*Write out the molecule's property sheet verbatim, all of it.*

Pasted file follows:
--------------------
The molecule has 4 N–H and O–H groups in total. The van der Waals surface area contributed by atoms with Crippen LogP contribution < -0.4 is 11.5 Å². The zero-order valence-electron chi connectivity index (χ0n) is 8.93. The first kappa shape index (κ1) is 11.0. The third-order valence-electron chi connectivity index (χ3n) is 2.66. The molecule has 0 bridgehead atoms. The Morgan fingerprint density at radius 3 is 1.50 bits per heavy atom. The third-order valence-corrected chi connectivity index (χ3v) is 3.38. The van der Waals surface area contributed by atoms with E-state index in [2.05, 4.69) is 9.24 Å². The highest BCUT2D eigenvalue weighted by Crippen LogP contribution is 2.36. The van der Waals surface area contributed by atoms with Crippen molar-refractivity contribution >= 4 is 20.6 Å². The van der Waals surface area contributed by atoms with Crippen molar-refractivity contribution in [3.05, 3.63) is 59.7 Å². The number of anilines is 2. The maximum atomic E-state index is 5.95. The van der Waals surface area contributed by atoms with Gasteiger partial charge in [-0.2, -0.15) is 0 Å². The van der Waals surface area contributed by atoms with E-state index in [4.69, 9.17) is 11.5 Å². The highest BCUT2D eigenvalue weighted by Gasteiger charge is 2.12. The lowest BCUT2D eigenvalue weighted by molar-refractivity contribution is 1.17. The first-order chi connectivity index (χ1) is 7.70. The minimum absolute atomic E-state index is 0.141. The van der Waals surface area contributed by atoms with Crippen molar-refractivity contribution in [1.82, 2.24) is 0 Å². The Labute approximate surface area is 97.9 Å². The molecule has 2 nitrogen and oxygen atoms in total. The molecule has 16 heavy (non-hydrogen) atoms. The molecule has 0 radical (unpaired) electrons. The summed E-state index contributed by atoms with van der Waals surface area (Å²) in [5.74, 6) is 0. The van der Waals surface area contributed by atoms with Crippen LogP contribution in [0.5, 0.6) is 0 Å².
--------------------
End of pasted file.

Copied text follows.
The molecule has 4 N–H and O–H groups in total. The van der Waals surface area contributed by atoms with Crippen LogP contribution < -0.4 is 11.5 Å². The zero-order valence-electron chi connectivity index (χ0n) is 8.93. The first kappa shape index (κ1) is 11.0. The third-order valence-electron chi connectivity index (χ3n) is 2.66. The molecule has 0 bridgehead atoms. The Morgan fingerprint density at radius 3 is 1.50 bits per heavy atom. The third-order valence-corrected chi connectivity index (χ3v) is 3.38. The van der Waals surface area contributed by atoms with E-state index in [2.05, 4.69) is 9.24 Å². The highest BCUT2D eigenvalue weighted by Crippen LogP contribution is 2.36. The van der Waals surface area contributed by atoms with Crippen molar-refractivity contribution >= 4 is 20.6 Å². The van der Waals surface area contributed by atoms with Crippen molar-refractivity contribution in [3.05, 3.63) is 59.7 Å². The number of anilines is 2. The maximum atomic E-state index is 5.95. The van der Waals surface area contributed by atoms with Gasteiger partial charge in [-0.2, -0.15) is 0 Å². The van der Waals surface area contributed by atoms with E-state index in [4.69, 9.17) is 11.5 Å². The highest BCUT2D eigenvalue weighted by Gasteiger charge is 2.12. The lowest BCUT2D eigenvalue weighted by molar-refractivity contribution is 1.17. The first-order chi connectivity index (χ1) is 7.70. The minimum absolute atomic E-state index is 0.141. The van der Waals surface area contributed by atoms with Crippen molar-refractivity contribution in [1.82, 2.24) is 0 Å². The Labute approximate surface area is 97.9 Å². The molecule has 2 nitrogen and oxygen atoms in total. The molecule has 16 heavy (non-hydrogen) atoms. The molecule has 0 radical (unpaired) electrons. The summed E-state index contributed by atoms with van der Waals surface area (Å²) in [5.74, 6) is 0. The van der Waals surface area contributed by atoms with Crippen LogP contribution in [0.5, 0.6) is 0 Å².